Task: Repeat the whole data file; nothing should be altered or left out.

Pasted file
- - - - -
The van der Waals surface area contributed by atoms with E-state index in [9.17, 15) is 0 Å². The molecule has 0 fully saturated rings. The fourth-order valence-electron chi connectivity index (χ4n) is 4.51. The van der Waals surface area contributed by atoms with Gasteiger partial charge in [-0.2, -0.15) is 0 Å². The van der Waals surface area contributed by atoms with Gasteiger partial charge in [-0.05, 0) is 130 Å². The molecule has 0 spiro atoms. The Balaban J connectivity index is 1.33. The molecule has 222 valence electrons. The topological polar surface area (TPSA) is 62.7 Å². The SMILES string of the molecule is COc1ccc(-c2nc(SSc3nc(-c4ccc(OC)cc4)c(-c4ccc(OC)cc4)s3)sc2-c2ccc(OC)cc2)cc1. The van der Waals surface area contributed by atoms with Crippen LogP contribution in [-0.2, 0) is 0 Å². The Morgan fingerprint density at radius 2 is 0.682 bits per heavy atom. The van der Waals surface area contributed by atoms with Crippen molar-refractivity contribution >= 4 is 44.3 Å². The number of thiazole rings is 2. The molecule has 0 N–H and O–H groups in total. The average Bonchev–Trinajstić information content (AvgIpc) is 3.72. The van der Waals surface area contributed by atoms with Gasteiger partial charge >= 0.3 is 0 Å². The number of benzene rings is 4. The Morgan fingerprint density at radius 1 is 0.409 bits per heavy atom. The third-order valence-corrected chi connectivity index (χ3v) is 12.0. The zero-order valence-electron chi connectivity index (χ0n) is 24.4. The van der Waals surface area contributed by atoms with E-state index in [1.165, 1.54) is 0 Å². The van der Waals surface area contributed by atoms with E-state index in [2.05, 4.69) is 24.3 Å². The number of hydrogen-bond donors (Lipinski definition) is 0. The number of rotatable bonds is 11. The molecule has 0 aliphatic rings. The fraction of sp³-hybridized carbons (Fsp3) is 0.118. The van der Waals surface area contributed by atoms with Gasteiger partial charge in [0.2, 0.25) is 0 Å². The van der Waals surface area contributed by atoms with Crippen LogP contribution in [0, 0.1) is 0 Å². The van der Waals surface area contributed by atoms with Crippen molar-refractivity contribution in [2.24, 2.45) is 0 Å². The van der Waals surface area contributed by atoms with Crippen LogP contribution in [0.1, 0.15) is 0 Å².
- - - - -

The van der Waals surface area contributed by atoms with E-state index in [9.17, 15) is 0 Å². The molecule has 0 fully saturated rings. The fourth-order valence-electron chi connectivity index (χ4n) is 4.51. The van der Waals surface area contributed by atoms with Gasteiger partial charge in [-0.2, -0.15) is 0 Å². The van der Waals surface area contributed by atoms with Gasteiger partial charge in [-0.05, 0) is 130 Å². The molecule has 0 spiro atoms. The Balaban J connectivity index is 1.33. The molecule has 222 valence electrons. The topological polar surface area (TPSA) is 62.7 Å². The SMILES string of the molecule is COc1ccc(-c2nc(SSc3nc(-c4ccc(OC)cc4)c(-c4ccc(OC)cc4)s3)sc2-c2ccc(OC)cc2)cc1. The van der Waals surface area contributed by atoms with Crippen LogP contribution in [-0.2, 0) is 0 Å². The Morgan fingerprint density at radius 2 is 0.682 bits per heavy atom. The van der Waals surface area contributed by atoms with Crippen molar-refractivity contribution >= 4 is 44.3 Å². The number of thiazole rings is 2. The molecule has 0 N–H and O–H groups in total. The average Bonchev–Trinajstić information content (AvgIpc) is 3.72. The van der Waals surface area contributed by atoms with Gasteiger partial charge >= 0.3 is 0 Å². The number of benzene rings is 4. The Morgan fingerprint density at radius 1 is 0.409 bits per heavy atom. The third-order valence-corrected chi connectivity index (χ3v) is 12.0. The zero-order valence-electron chi connectivity index (χ0n) is 24.4. The van der Waals surface area contributed by atoms with E-state index in [1.165, 1.54) is 0 Å². The van der Waals surface area contributed by atoms with E-state index in [2.05, 4.69) is 24.3 Å². The number of hydrogen-bond donors (Lipinski definition) is 0. The number of rotatable bonds is 11. The molecule has 0 aliphatic rings. The fraction of sp³-hybridized carbons (Fsp3) is 0.118. The van der Waals surface area contributed by atoms with Gasteiger partial charge in [0.2, 0.25) is 0 Å². The van der Waals surface area contributed by atoms with Crippen LogP contribution in [0, 0.1) is 0 Å². The van der Waals surface area contributed by atoms with Crippen molar-refractivity contribution in [2.24, 2.45) is 0 Å². The van der Waals surface area contributed by atoms with Crippen LogP contribution in [0.1, 0.15) is 0 Å².